Before your read this story keep in mind that the killer at Sandy Hook was addicted to violent video games. So of course NPR decides that violent first-person shooter video games are great art. Well …. this one is because it’s irresistible to the NPR producers.NPR broadcast an article today about a developer of a violent video game in which the bad guys were Christians who revered the Constitution and were blatant racists. Of course with a theme like that it’s obviously comparable to one of the great tragedies of literature.
It’s out in the open now. There’s no longer any real pretense of objectivity. Each time the progressive media “report” favorably on something they characterize like this (fairly or not) — and no switch comes down to sting their hands — they grow ever more emboldened. In the Oval Office they know they have someone who believes the very same things as they do, someone steeped in the very same academic indoctrination, someone who was taught to hate the country he now leads. Just like they were taught to hate it — and to self hate — convinced that to do so was liberating, the mark of having been trulyeducated, of seeing beyond the patriotic mythology into the cold black soul of a racist country whose successes came at the expense others it had dominated. And they are protected as a result of that ideological kinship. Free to express that hatred. They are on the side of power — unbridled power that has revealed itself to them in ways subtle and direct. They are the ones they’ve been waiting for, they were told. And it invigorates them. It gives them a sense of purpose and momentum. Because through the heart of every leftist runs the blood of totalitarianism, of confirmation bias, of rank bigotry and a mob’s lust for violence, for punishment, for blood, for inflicting suffering on those who dare oppose their designs.
The certitude that it takes to say, without irony, that the game is “Exactly aimed at the “low information” voter,” strikes me as particularly unhinged. It’s a video game, for heaven sakes!
What’s so funny about this is that neither of them actually identify the game, “Bioshock Infinite,” which is the latest installment in a wildly popular and critically-regarded series. To anyone familiar with the game, dystopian alternate histories, religious cults, and provocative historical echoes are nothing new—there are clear references to Ayn Rand in the first two games. This blind spot seems especially unforgivable in Goldstein’s case, who apparently has some critical training. Quite a bit, in fact. Their hysteria doesn’t put them in good company.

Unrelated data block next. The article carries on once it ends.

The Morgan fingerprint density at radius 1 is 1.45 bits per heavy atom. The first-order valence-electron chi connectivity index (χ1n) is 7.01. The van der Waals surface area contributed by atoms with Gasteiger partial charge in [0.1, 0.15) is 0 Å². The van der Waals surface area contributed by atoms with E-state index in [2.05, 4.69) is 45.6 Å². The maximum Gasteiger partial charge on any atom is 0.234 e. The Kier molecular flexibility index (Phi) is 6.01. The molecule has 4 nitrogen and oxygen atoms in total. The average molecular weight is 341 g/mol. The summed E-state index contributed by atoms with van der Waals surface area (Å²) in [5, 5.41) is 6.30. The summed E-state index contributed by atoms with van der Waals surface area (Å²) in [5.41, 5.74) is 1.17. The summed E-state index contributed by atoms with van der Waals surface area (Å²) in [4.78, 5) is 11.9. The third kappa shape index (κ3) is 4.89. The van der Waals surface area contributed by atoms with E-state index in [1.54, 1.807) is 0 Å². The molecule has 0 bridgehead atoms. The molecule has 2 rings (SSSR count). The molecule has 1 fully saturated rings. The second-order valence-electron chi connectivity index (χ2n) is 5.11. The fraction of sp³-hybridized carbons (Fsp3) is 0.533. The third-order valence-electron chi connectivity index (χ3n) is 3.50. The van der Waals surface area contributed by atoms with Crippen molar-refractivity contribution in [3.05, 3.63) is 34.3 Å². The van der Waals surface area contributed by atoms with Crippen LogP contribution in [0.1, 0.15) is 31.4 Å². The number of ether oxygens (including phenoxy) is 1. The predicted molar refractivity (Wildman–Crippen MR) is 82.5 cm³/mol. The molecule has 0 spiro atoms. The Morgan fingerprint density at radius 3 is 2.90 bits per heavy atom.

Fortunately, there’s a younger generation of conservative writers with a more even keel. Mytheos Holt at The Blaze notes that Levine even toned down the anti-religious elements of the game, and points out that the Vox Populi—the game’s leftist movement—isn’t exactly portrayed in a flattering way. He writes:
So is Bioshock Infinite anti-Tea Party? No. If anything, given that it takes place in 1912, it’s much more an attack on the sort of jingoistic sentiments that motivated Americans at the turn of the 20th century, and that caused writers such as Sinclair Lewis to openly fret about America itself going fascist. Its Christian and Founders-oriented iconography is not meant to reflect the evils of Christianity or the founders, but rather how easily the concepts advanced by Christianity and the Founders can be perverted in the service of authoritarianism.
With that said, the game does arguably skew slightly liberal early on in the story in that the motivation of the Vox Populi for their form of brutality is clearly a reaction against the brutality of the Founders, whereas the Founders’ cruelty is not really explained except with reference to the evil of their leader, Comstock. In other words, the Leftist mass movement could come off mildly more sympathetic, though not much.
What I find off-putting about the NPR report is not its alleged anti-Americanism or the high-handed evocations of Aristotle but how credulously they take Levine’s assertion that “Bioshock” is “art.” It’s an undeniably beautiful-looking game, and if the story in “Bioshock: Infinite” is as good as the last two, it’s got that going for it too.
But the critical vocabulary that would allow one to make a judgment one way or the other about video games is still in its infancy. My TMT colleague Sean Brady explored some of these issues in a fantastic series of essays for The405 recently:
… to understand and answer the question, “Are video games art?,” we must also ask “Do gamers understand art?”. The very people who tend to answer the former question, as noted, are gamers themselves, so they must be tested with the latter. Rarely do you see a media or art critic, or a non-gamer artist or musician or thespian, defend video games. Now, their understanding of art on a personal level may be different, but on a general level their definition of art is mostly in line with society’s view of the concept. In other words, art may be something different to each person, but people know what art means. This important difference in terminology is something that gamers often fail to consider in their contributions to the former debate. As such, they tend to define art differently from society’s view, often to encompass video games in a way that validates its existence whole. This leads to problematic interpretations and leaps in logic…